The conductor’s art

On a winding mountain road, I was driving my elderly friend’s car. He knew every part of the route and with little hand signals was telling me when to slow down, accelerate, and when to proceed with caution. I was following these often barely perceptible signs out of the corner of my eye, and was totally absorbed in the effort to understand him, and to drive the way he would have driven. I imagined him to be the conductor of an orchestra, who was very happy when I managed to perform my part perfectly.

That evening Massimiliano, a friar from a long established friary, phoned me. For some time he had been having difficulties with his superior, and he told me that he had no more energy to deal with it, and had decided to leave the friary.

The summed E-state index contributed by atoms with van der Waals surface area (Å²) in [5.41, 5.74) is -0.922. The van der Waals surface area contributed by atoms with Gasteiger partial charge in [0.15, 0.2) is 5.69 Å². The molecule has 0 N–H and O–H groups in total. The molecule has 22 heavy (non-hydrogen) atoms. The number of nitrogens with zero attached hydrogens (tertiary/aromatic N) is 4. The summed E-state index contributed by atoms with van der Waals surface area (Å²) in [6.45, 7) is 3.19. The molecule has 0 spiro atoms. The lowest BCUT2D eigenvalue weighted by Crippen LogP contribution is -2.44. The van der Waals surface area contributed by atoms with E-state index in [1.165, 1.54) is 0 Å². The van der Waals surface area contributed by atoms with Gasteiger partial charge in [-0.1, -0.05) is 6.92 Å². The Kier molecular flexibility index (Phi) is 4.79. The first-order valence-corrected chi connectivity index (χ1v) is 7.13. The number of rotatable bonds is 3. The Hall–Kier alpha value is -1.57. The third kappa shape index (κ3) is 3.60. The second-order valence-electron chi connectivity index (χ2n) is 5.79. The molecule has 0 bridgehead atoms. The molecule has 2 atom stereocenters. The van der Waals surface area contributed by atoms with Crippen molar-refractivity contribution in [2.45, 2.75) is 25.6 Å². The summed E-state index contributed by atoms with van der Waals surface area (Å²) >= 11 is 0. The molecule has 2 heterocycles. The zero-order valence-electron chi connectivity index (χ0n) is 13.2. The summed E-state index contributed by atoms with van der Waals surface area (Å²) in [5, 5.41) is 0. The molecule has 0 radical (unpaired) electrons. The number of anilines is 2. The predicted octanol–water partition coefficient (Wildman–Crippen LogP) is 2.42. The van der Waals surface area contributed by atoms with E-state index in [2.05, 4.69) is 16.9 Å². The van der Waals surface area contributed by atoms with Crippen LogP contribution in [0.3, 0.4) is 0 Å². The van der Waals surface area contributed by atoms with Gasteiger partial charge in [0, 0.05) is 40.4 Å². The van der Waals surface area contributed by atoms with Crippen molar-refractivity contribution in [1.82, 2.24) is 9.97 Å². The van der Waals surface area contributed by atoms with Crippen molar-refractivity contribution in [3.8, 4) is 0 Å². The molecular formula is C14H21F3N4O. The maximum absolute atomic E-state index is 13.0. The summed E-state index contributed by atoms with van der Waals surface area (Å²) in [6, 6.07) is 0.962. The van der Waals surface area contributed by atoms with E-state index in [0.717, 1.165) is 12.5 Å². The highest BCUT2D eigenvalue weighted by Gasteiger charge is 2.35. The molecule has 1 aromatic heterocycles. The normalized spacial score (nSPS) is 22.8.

I told him my story about the conductor and the orchestra, and realised that he was listening in deep silence. Then he said, “Maybe my mistake was to expect something from my superior. But he cannot play my instrument, he cannot take my place. All he can do is help me to be in harmony with the others! I have to take up my instrument again, accept my responsibilities and show my talent as part of the overall harmony.” He then began to cry.

At the end of the call, I realised that an idea that came from an act of love had released a ray of light that someone, somewhere, was waiting for.

(T.M, Czech Republic)

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